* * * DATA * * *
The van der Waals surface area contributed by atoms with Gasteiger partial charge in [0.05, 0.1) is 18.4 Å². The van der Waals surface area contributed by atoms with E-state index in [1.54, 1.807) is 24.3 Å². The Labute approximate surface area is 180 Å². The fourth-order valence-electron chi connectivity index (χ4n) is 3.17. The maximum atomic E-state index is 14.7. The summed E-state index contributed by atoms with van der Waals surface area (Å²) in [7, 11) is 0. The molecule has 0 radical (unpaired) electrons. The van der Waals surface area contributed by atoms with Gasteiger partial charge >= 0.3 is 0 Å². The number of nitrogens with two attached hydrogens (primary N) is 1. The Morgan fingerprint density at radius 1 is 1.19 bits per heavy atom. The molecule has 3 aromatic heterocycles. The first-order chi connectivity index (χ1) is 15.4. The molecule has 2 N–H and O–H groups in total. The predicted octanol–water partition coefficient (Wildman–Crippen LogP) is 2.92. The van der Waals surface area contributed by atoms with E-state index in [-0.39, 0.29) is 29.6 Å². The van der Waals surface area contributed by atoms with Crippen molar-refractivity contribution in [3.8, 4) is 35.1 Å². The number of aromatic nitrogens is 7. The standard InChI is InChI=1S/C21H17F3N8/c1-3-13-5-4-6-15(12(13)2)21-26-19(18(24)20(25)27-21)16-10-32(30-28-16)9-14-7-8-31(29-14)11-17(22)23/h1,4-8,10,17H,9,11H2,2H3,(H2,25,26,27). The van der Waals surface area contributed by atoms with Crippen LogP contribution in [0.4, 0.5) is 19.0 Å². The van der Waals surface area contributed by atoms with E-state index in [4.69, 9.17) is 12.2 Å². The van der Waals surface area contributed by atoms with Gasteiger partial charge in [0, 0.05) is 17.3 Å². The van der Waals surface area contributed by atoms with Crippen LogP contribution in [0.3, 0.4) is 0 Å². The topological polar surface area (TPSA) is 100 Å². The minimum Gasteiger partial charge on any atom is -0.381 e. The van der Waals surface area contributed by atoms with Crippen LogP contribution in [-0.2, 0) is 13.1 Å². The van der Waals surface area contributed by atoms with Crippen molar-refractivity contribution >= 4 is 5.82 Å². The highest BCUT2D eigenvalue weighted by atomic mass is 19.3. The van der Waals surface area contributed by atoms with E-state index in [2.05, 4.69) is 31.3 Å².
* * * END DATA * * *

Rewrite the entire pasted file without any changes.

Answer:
The van der Waals surface area contributed by atoms with Gasteiger partial charge in [0.05, 0.1) is 18.4 Å². The van der Waals surface area contributed by atoms with E-state index in [1.54, 1.807) is 24.3 Å². The Labute approximate surface area is 180 Å². The fourth-order valence-electron chi connectivity index (χ4n) is 3.17. The maximum atomic E-state index is 14.7. The summed E-state index contributed by atoms with van der Waals surface area (Å²) in [7, 11) is 0. The molecule has 0 radical (unpaired) electrons. The van der Waals surface area contributed by atoms with Gasteiger partial charge >= 0.3 is 0 Å². The number of nitrogens with two attached hydrogens (primary N) is 1. The Morgan fingerprint density at radius 1 is 1.19 bits per heavy atom. The molecule has 3 aromatic heterocycles. The first-order chi connectivity index (χ1) is 15.4. The molecule has 2 N–H and O–H groups in total. The predicted octanol–water partition coefficient (Wildman–Crippen LogP) is 2.92. The van der Waals surface area contributed by atoms with E-state index in [-0.39, 0.29) is 29.6 Å². The van der Waals surface area contributed by atoms with Crippen molar-refractivity contribution in [3.8, 4) is 35.1 Å². The number of aromatic nitrogens is 7. The standard InChI is InChI=1S/C21H17F3N8/c1-3-13-5-4-6-15(12(13)2)21-26-19(18(24)20(25)27-21)16-10-32(30-28-16)9-14-7-8-31(29-14)11-17(22)23/h1,4-8,10,17H,9,11H2,2H3,(H2,25,26,27). The van der Waals surface area contributed by atoms with Crippen LogP contribution in [0.4, 0.5) is 19.0 Å². The van der Waals surface area contributed by atoms with E-state index in [4.69, 9.17) is 12.2 Å². The van der Waals surface area contributed by atoms with Gasteiger partial charge in [0, 0.05) is 17.3 Å². The van der Waals surface area contributed by atoms with Crippen LogP contribution in [0.3, 0.4) is 0 Å². The topological polar surface area (TPSA) is 100 Å². The minimum Gasteiger partial charge on any atom is -0.381 e. The van der Waals surface area contributed by atoms with Crippen LogP contribution in [-0.2, 0) is 13.1 Å². The van der Waals surface area contributed by atoms with Crippen molar-refractivity contribution >= 4 is 5.82 Å². The highest BCUT2D eigenvalue weighted by atomic mass is 19.3. The van der Waals surface area contributed by atoms with E-state index in [2.05, 4.69) is 31.3 Å².